Salem Man Pleads Guilty to Possessing a Firearm in Relation to Fentanyl Pill Trafficking Conspiracy
For Immediate Release
U.S. Attorney's Office, District of Massachusetts
Drug trafficking organization allegedly used high-volume pill presses capable of producing 15,000 counterfeit Percocet pills per hour
BOSTON – A Salem man pleaded guilty yesterday in federal court in Boston to being a felon in possession of a firearm and ammunition in a case resulting from his role in a prolific drug trafficking organization that supplied counterfeit prescription pills containing fentanyl to suppliers on the North Shore of Massachusetts.
Ernest Johnson, 34, a/k/a “Yo Pesci,” a/k/a “Mr. Live Mr. Drive,” pleaded guilty to one count of being a felon in possession of firearm and ammunition. U.S. District Court Judge Leo T. Sorokin scheduled sentencing for Sept. 13, 2022.
Johnson was arrested and charged in June 2021 along with co-conspirators Vincent Caruso, Laurie Caruso and Nicole Benton. On Oct. 1, 2021, Benton pleaded guilty to her role in the conspiracy and is awaiting sentencing which is set for Sept. 8, 2022. Additional charges were brought against Vincent Caruso by a federal grand jury on Jan. 19, 2022.
According to the charging documents, Johnson was a member of a large drug trafficking organization (DTO) operated by Vincent Caruso, a self-admitted Crip gang member, that included Benton and Vincent Caruso’s mother, Laurie Caruso, among others. The DTO allegedly sold counterfeit prescription pills containing fentanyl – produced using multiple large pill presses – to street gangs for further distribution on the North Shore of Massachusetts. It is alleged that one pill press weighed 1,000 pounds and was capable of producing 15,000 pills per hour. According to the charging documents, a single counterfeit fentanyl pill retails between $10-$20, thereby generating millions of dollars in retails sales.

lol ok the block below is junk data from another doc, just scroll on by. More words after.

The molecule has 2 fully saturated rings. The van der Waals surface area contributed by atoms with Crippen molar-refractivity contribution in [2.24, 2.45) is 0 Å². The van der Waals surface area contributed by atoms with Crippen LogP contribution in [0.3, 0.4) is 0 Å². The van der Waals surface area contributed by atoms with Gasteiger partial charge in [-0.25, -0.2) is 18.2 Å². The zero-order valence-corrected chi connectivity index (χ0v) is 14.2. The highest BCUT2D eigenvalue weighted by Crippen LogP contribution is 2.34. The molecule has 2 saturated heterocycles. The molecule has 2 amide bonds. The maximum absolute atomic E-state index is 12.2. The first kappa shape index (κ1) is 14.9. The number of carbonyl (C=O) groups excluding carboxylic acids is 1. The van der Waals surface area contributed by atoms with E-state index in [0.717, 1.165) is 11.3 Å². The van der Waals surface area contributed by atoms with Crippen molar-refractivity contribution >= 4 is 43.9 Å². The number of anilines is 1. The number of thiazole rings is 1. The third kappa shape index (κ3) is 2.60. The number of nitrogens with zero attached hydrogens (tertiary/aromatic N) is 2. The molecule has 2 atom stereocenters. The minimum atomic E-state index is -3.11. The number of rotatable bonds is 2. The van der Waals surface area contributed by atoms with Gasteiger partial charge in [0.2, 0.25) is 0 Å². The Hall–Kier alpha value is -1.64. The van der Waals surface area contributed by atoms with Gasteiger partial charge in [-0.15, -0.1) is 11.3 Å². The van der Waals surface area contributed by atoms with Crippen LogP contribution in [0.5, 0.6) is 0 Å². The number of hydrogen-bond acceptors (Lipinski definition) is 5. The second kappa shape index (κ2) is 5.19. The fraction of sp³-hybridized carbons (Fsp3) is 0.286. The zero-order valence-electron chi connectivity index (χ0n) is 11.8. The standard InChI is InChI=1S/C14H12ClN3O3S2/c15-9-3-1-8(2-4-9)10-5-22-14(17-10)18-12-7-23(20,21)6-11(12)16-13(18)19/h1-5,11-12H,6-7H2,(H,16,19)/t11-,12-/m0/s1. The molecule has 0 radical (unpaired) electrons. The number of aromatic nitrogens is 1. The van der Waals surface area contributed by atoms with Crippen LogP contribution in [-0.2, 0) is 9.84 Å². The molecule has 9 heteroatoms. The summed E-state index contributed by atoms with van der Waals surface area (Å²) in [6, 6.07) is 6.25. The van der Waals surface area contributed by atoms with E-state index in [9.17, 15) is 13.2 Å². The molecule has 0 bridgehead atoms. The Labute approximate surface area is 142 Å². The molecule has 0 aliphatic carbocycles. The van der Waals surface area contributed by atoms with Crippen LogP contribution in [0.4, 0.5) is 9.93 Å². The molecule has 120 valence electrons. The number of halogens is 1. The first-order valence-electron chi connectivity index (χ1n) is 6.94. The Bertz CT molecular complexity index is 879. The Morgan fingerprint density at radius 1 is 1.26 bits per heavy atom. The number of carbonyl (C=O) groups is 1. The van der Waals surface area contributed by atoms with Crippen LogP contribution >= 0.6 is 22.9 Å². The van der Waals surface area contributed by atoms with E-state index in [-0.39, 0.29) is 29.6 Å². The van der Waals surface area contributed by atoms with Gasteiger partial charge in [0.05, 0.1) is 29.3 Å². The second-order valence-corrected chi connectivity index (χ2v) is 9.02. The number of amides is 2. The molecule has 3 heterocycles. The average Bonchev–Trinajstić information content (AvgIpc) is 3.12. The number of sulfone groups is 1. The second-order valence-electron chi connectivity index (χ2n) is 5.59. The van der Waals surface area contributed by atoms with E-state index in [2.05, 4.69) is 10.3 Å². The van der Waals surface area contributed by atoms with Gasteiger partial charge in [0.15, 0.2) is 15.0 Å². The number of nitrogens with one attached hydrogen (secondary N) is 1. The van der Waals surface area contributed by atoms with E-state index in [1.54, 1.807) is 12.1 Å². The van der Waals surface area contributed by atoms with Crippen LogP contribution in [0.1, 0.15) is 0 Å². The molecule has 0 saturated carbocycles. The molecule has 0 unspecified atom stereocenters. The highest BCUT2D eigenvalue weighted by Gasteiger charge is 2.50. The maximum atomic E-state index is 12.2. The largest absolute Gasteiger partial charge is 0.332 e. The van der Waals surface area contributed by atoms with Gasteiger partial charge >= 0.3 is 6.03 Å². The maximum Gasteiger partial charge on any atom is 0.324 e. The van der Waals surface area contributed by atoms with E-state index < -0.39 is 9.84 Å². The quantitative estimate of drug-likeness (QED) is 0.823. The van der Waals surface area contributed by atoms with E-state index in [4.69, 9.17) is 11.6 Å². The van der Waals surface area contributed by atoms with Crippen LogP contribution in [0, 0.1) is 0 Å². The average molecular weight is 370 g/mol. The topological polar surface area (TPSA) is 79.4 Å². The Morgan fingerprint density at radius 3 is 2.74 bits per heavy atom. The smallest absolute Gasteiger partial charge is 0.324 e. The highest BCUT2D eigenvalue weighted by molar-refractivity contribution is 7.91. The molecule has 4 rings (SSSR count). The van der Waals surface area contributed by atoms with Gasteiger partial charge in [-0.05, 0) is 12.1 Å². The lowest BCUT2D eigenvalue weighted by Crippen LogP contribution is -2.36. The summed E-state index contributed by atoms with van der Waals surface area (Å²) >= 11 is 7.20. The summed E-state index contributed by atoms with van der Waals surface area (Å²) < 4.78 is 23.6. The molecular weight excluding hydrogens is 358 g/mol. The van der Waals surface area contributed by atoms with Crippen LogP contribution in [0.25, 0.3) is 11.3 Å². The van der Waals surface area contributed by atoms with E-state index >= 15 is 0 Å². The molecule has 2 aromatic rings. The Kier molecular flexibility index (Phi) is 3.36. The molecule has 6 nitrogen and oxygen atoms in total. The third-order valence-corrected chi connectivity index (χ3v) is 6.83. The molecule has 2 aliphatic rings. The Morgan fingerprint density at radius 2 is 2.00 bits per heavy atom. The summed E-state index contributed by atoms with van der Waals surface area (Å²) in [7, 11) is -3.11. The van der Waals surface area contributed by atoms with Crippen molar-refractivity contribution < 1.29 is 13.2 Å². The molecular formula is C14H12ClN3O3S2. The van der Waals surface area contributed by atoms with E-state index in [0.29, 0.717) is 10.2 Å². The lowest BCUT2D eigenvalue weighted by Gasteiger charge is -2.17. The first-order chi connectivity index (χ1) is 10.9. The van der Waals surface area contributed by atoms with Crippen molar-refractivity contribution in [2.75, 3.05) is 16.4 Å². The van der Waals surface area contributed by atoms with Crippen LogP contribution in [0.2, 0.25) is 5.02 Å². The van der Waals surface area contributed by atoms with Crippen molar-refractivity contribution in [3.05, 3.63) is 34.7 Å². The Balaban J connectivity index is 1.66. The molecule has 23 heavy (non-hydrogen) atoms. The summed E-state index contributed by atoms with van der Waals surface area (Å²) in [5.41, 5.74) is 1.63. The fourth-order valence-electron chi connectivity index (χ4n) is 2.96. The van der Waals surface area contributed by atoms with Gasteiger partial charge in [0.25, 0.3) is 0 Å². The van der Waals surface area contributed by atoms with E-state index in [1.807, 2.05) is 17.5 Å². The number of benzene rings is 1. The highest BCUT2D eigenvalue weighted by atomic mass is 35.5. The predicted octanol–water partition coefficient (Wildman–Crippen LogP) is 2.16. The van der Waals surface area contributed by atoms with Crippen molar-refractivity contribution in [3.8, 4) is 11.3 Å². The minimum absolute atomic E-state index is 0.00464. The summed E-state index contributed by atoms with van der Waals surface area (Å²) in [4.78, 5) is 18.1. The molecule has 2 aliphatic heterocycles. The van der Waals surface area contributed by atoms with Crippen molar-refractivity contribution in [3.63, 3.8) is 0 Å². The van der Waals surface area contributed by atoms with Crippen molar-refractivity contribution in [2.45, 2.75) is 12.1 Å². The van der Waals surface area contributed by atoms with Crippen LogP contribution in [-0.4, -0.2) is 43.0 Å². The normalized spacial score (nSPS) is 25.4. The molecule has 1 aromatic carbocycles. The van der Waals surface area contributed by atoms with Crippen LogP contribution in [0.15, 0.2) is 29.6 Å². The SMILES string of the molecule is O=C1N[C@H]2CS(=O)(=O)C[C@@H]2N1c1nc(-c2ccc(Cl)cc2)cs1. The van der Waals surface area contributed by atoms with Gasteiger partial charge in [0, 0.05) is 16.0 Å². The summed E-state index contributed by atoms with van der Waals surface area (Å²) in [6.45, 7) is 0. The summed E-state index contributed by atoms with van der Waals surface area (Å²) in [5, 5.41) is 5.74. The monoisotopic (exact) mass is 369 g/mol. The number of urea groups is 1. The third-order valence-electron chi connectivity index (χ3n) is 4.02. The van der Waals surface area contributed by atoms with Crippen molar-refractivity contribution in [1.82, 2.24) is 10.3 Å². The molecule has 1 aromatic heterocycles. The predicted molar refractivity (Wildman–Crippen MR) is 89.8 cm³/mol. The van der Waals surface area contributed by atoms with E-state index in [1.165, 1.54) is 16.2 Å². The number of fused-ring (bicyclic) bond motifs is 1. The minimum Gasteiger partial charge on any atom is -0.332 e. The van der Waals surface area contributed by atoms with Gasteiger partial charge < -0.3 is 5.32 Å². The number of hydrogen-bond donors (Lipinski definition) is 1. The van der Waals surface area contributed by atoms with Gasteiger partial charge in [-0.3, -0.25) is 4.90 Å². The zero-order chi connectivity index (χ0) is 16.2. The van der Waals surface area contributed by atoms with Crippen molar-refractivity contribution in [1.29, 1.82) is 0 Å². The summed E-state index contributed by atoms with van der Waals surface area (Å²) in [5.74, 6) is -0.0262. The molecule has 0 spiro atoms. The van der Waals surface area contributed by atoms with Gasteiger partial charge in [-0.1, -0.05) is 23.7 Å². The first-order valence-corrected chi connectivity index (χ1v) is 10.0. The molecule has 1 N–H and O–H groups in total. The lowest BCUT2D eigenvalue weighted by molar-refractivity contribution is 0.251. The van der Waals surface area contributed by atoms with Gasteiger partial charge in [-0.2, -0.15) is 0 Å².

Johnson possessed and used firearms in furtherance of the drug trafficking activities. Additionally, Johnson used social media to post and message photos and videos that depicted firearms (including an AR15), fentanyl pills, cash and high-end jewelry. In a number of videos, Johnson described his involvement in shootings, beatings and drug trafficking and identified people he believed to be a “rat” or a “snitch.” Based on prior felony convictions, Johnson was prohibited from lawfully possessing firearms.
The charge of being a felon in possession of a firearm and ammunition provides for a sentence of up to 10 in prison, up to three years of supervised release and a fine of up to $250,000. Sentences are imposed by a federal district court judge based upon the U.S. Sentencing Guidelines and statutes which govern the determination of a sentence in a criminal case.
First Assistant United States Attorney Joshua S. Levy: Joseph R. Bonavolonta, Special Agent in Charge of the Federal Bureau of Investigation, Boston Division; James Ferguson, Special Agent in Charge of the Bureau of Alcohol, Tobacco, Firearms and Explosives, Boston Division; and Colonel Christopher Mason, Superintendent of the Massachusetts States Police made the announcement today. Assistance was provided by the Essex, Middlesex and Suffolk County District Attorneys’ Offices; Essex, Middlesex, Suffolk and Hancock (Maine) County Sheriffs’ Departments; U.S. Attorney’s Office for the District of Maine; Maine Drug Enforcement Agency; and the Boston, Cambridge, Chelsea, Danvers, Everett, Lynn, Malden, Salem, Saugus, Somerville, Revere, Bolton (Maine), Bangor (Maine), Portland (Maine) and Westbrook (Maine) Police Departments. Assistant U.S. Attorney Philip A. Mallard of the Organized Crime & Gang Unit is prosecuting the case.
The operation was conducted by a multi-agency task force through the Organized Crime Drug Enforcement Task Force (OCDETF), a partnership between federal, state and local law enforcement agencies. The principal mission of the OCDETF program is to identify, disrupt and dismantle the most serious drug trafficking, weapons trafficking and money laundering organizations, and those primarily responsible for the nation’s illegal drug supply. More information on the OCDETF program is available here: https://www.justice.gov/ocdetf/about-ocdetf.
The details contained in the charging documents are allegations. The remaining defendants are presumed innocent unless and until proven guilty beyond a reasonable doubt in a court of law.
Updated May 20, 2022